Meet the team: Ella Hill, Implementation Manager

4 min read
Feb 9, 2024 11:29:16 AM

Ella Hill

Brands like Yumpingo are a single, unified entity, but behind those brands are multiple different people performing roles that play to their strengths. 

To help you understand the people behind the Yumpingo brand, we’re grabbing a fresh coffee, stacking the cookies high and finding out what makes them tick.

This month, we caught up with Ella Hill, our Implementation Manager.


So Ella let’s start with the easy questions! How long have you worked in the hospitality industry? 

I’ve worked in hospitality for over 10 years in roles that cover everything from server to general manager level. This helps with understanding why clients come to us (what they realize they're looking for from our survey insights and what they need that they haven't realized yet) and the shorthand of hospitality. I recognise that hospitality workers are time poor and will need clear support implementing a new service, which informs me on the best approach to helping them. 

I’m always on the lookout to identify causes of friction and mitigate them. This may be creating a simplified project board for the customer, clear timelines, getting ahead on partner integration where possible or a host of other things with the client's specific requirements. 

What does the implementation team get up to, day-to-day?

Bigger picture stuff? We increase the value customers can get from our software and consultancy support from the start of their journey with Yumpingo to increase the number of happy guests. 

And my role is to get customers from day one to live as soon as possible to create those happy guests. 

Sales have worked hard to show them the outcomes they could achieve with Yumpingo and I want them to get to their goals and see the value in the data with the least amount of effort and time taken on their part as possible.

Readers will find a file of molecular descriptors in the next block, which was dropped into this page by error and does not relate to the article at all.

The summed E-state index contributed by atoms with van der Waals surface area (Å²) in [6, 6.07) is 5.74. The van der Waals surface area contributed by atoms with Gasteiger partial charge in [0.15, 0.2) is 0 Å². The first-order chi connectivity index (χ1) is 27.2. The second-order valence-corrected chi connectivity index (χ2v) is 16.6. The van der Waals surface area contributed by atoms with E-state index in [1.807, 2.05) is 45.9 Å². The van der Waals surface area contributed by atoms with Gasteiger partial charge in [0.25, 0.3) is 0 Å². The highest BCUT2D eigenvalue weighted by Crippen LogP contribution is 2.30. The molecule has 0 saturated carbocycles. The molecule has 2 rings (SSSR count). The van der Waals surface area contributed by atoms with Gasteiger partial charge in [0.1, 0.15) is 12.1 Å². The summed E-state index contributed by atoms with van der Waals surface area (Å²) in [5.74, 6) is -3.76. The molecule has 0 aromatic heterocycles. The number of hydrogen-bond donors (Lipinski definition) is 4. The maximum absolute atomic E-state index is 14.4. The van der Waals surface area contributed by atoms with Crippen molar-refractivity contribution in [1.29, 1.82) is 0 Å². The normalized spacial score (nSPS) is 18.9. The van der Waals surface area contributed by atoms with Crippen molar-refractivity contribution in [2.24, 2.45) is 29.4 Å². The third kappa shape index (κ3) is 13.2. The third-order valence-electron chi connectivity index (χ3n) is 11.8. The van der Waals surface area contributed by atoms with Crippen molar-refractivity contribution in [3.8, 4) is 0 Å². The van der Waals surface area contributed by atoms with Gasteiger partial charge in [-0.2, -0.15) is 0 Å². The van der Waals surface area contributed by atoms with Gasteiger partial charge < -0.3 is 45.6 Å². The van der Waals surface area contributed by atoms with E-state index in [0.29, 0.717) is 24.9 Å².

Describe your strategy for getting a client live, once they’ve decided to use Yumpingo?

The one thing you don’t want your clients to experience when going live with software is any delays which can effect the energy and effort they also put towards making Yumpingo a success in their business.

In the past 2 years since I joined Yumpingo, I've made that  a focus of the onboarding process. We’ve looked at every aspect of what it takes to get someone live and the things we have learnt can be summarized as;

  • Make it simple
  • Make it clear 
  • Make it achievable 
  • Get everyone involved 


What does this look like in practice?

People working in hospitality, and in particular the restaurant trade, have a lot going on in their business. Rather than requiring them to make a lot of decisions from the outset we use our own experience. Yumpingo has been making more happy guests for over seven years now and we have set up a large mix of restaurants and groups. And we have learnt quite a few best practices along the way.